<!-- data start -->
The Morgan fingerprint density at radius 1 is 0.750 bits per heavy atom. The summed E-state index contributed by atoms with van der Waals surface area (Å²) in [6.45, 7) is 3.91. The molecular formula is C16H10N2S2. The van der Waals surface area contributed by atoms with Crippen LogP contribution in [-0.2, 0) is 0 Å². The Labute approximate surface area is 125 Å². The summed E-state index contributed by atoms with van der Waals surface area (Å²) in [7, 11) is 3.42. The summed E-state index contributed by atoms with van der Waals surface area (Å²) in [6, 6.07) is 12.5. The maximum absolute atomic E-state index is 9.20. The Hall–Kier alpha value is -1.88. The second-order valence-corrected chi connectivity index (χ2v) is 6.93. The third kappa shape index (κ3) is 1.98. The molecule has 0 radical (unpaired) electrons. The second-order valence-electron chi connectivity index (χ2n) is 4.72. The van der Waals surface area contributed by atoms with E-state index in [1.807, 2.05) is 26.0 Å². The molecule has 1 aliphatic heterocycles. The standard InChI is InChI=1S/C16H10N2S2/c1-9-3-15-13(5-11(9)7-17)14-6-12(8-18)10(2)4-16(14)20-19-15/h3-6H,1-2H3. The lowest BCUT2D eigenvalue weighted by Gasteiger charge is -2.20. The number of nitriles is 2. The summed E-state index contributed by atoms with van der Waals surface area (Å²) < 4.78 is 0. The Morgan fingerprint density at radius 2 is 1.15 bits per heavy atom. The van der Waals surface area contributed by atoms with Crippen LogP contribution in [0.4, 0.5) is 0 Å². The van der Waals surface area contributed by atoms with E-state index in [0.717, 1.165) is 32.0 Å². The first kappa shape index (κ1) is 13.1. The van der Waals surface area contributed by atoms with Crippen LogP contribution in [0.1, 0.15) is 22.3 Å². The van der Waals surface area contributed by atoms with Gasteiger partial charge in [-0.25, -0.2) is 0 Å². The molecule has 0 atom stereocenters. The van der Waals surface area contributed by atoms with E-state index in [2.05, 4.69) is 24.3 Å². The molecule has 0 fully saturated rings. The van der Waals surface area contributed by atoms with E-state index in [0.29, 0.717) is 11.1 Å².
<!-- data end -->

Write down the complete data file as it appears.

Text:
The Morgan fingerprint density at radius 1 is 0.750 bits per heavy atom. The summed E-state index contributed by atoms with van der Waals surface area (Å²) in [6.45, 7) is 3.91. The molecular formula is C16H10N2S2. The van der Waals surface area contributed by atoms with Crippen LogP contribution in [-0.2, 0) is 0 Å². The Labute approximate surface area is 125 Å². The summed E-state index contributed by atoms with van der Waals surface area (Å²) in [7, 11) is 3.42. The summed E-state index contributed by atoms with van der Waals surface area (Å²) in [6, 6.07) is 12.5. The maximum absolute atomic E-state index is 9.20. The Hall–Kier alpha value is -1.88. The second-order valence-corrected chi connectivity index (χ2v) is 6.93. The third kappa shape index (κ3) is 1.98. The molecule has 0 radical (unpaired) electrons. The second-order valence-electron chi connectivity index (χ2n) is 4.72. The van der Waals surface area contributed by atoms with E-state index in [1.807, 2.05) is 26.0 Å². The molecule has 1 aliphatic heterocycles. The standard InChI is InChI=1S/C16H10N2S2/c1-9-3-15-13(5-11(9)7-17)14-6-12(8-18)10(2)4-16(14)20-19-15/h3-6H,1-2H3. The lowest BCUT2D eigenvalue weighted by Gasteiger charge is -2.20. The number of nitriles is 2. The summed E-state index contributed by atoms with van der Waals surface area (Å²) < 4.78 is 0. The Morgan fingerprint density at radius 2 is 1.15 bits per heavy atom. The van der Waals surface area contributed by atoms with Crippen LogP contribution in [0.4, 0.5) is 0 Å². The van der Waals surface area contributed by atoms with E-state index in [0.717, 1.165) is 32.0 Å². The first kappa shape index (κ1) is 13.1. The van der Waals surface area contributed by atoms with Crippen LogP contribution in [0.1, 0.15) is 22.3 Å². The van der Waals surface area contributed by atoms with Gasteiger partial charge in [-0.25, -0.2) is 0 Å². The molecule has 0 atom stereocenters. The van der Waals surface area contributed by atoms with E-state index in [2.05, 4.69) is 24.3 Å². The molecule has 0 fully saturated rings. The van der Waals surface area contributed by atoms with E-state index in [0.29, 0.717) is 11.1 Å².